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News in review: The border crisis


WORLD Radio - News in review: The border crisis

The number of immigrants illegally crossing into the United States this year shattered all records

Migrants wait along a border wall on Aug. 23, 2022, after crossing from Mexico near Yuma, Ariz. Associated Press Photo/Gregory Bull

MYRNA BROWN, HOST: It’s Thursday the 29th of December, 2022.

Glad to have you along for today’s edition of The World and Everything in It. Good morning, I’m Myrna Brown.

MARY REICHARD, HOST: And I’m Mary Reichard. Today, we continue reviewing the biggest news of the year.

This time, the crisis at the southern border. The number of immigrants illegally crossing into the United States this year shattered all records: 2.4 million, according to U.S. Customs and Border Protection.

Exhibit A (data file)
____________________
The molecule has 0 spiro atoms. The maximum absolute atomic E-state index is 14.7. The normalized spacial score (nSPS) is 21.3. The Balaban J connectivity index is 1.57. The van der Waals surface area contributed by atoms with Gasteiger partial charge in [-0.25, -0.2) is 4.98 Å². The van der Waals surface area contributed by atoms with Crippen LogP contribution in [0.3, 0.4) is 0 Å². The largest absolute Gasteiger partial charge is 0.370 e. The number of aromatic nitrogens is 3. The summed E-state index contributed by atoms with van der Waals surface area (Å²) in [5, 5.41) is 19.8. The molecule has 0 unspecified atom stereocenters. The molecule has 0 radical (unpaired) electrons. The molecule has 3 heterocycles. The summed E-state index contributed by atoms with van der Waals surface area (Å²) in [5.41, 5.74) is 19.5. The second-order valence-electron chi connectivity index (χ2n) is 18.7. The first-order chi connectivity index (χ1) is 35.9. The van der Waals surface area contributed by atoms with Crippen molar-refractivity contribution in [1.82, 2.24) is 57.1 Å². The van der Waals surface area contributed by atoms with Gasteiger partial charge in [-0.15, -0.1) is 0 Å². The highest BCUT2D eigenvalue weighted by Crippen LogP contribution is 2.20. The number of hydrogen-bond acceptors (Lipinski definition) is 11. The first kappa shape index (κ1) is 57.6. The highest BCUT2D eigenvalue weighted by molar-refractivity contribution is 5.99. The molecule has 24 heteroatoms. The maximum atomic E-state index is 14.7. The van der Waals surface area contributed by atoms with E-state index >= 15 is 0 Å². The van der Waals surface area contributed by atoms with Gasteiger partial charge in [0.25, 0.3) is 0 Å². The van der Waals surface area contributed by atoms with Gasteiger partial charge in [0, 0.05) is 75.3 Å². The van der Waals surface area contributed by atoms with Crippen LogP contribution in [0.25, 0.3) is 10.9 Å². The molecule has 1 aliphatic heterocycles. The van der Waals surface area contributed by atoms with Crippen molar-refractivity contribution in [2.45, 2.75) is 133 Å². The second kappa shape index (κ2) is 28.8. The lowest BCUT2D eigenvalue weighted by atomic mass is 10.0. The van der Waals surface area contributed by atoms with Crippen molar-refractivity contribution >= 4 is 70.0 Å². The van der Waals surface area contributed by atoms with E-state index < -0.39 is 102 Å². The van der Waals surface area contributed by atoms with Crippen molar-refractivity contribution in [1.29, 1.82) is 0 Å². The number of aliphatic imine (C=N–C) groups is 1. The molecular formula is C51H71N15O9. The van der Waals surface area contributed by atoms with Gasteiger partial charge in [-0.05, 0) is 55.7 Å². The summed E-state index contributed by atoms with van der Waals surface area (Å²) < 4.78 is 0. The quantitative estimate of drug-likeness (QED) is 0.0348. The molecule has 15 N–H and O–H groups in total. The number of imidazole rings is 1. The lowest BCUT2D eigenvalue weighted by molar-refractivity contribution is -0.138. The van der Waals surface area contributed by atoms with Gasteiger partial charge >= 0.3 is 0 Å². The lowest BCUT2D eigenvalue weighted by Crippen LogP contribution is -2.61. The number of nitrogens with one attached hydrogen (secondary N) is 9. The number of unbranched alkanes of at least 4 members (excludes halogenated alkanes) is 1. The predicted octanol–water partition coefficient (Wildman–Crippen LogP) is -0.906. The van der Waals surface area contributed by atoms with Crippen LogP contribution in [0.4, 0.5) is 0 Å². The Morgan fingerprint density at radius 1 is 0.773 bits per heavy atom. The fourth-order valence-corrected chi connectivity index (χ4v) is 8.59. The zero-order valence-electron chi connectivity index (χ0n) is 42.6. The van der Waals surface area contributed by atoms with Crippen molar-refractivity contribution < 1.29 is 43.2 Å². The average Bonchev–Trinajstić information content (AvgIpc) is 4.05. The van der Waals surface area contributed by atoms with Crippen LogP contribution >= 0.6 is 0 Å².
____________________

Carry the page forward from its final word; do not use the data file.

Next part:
BROWN: Title 42 permits border officials to turn back immigrants on public health grounds before they seek asylum. That law remains in place for now.

But the failure of the federal government to fix the immigration system has resulted in a humanitarian crisis.

REICHARD: WORLD Correspondent Bonnie Pritchett visited South Texas in September and brings us an updated report.

BONNIE PRITCHETT, CORRESPONDENT: Days before Title 42 was due to expire, Department of Homeland Security Secretary Alejandro Mayorkas visited El Paso. He met with local officials and Border Patrol agents and told reporters how the Biden administration will address rising migration.

MAYORKAS: What we do is we plan for what might occur and we develop different plans for different scenarios and then rather than be too predictive, because its so difficult to understand, so difficult to predict, we just prepare for different options…

The weekend before Mayorkas arrived in El Paso, so did a caravan of almost 7500 immigrants.